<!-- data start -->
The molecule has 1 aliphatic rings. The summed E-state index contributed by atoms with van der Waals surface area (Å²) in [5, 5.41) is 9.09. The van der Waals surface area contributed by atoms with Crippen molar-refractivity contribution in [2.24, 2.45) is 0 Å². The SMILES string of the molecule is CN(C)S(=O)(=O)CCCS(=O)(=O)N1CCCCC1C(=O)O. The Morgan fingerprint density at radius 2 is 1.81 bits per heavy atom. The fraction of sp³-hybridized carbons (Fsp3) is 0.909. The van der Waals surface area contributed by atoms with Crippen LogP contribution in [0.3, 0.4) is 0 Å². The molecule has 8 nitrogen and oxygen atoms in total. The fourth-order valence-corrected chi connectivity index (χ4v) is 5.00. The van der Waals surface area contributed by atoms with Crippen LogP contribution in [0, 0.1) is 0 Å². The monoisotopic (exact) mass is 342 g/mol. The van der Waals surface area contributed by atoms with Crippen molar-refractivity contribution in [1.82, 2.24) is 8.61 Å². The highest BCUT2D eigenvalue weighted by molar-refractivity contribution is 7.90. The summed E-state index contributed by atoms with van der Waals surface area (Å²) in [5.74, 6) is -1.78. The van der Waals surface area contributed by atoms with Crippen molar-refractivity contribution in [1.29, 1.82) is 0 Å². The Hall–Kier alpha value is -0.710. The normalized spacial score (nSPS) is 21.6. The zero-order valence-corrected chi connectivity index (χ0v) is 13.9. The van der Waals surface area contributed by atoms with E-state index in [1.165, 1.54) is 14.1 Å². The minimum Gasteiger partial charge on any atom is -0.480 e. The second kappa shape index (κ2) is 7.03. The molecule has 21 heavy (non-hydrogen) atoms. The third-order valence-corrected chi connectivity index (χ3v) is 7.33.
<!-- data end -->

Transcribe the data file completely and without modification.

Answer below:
The molecule has 1 aliphatic rings. The summed E-state index contributed by atoms with van der Waals surface area (Å²) in [5, 5.41) is 9.09. The van der Waals surface area contributed by atoms with Crippen molar-refractivity contribution in [2.24, 2.45) is 0 Å². The SMILES string of the molecule is CN(C)S(=O)(=O)CCCS(=O)(=O)N1CCCCC1C(=O)O. The Morgan fingerprint density at radius 2 is 1.81 bits per heavy atom. The fraction of sp³-hybridized carbons (Fsp3) is 0.909. The van der Waals surface area contributed by atoms with Crippen LogP contribution in [0.3, 0.4) is 0 Å². The molecule has 8 nitrogen and oxygen atoms in total. The fourth-order valence-corrected chi connectivity index (χ4v) is 5.00. The van der Waals surface area contributed by atoms with Crippen LogP contribution in [0, 0.1) is 0 Å². The monoisotopic (exact) mass is 342 g/mol. The van der Waals surface area contributed by atoms with Crippen molar-refractivity contribution in [1.82, 2.24) is 8.61 Å². The highest BCUT2D eigenvalue weighted by molar-refractivity contribution is 7.90. The summed E-state index contributed by atoms with van der Waals surface area (Å²) in [5.74, 6) is -1.78. The van der Waals surface area contributed by atoms with Crippen molar-refractivity contribution in [1.29, 1.82) is 0 Å². The Hall–Kier alpha value is -0.710. The normalized spacial score (nSPS) is 21.6. The zero-order valence-corrected chi connectivity index (χ0v) is 13.9. The van der Waals surface area contributed by atoms with E-state index in [1.165, 1.54) is 14.1 Å². The minimum Gasteiger partial charge on any atom is -0.480 e. The second kappa shape index (κ2) is 7.03. The molecule has 21 heavy (non-hydrogen) atoms. The third-order valence-corrected chi connectivity index (χ3v) is 7.33.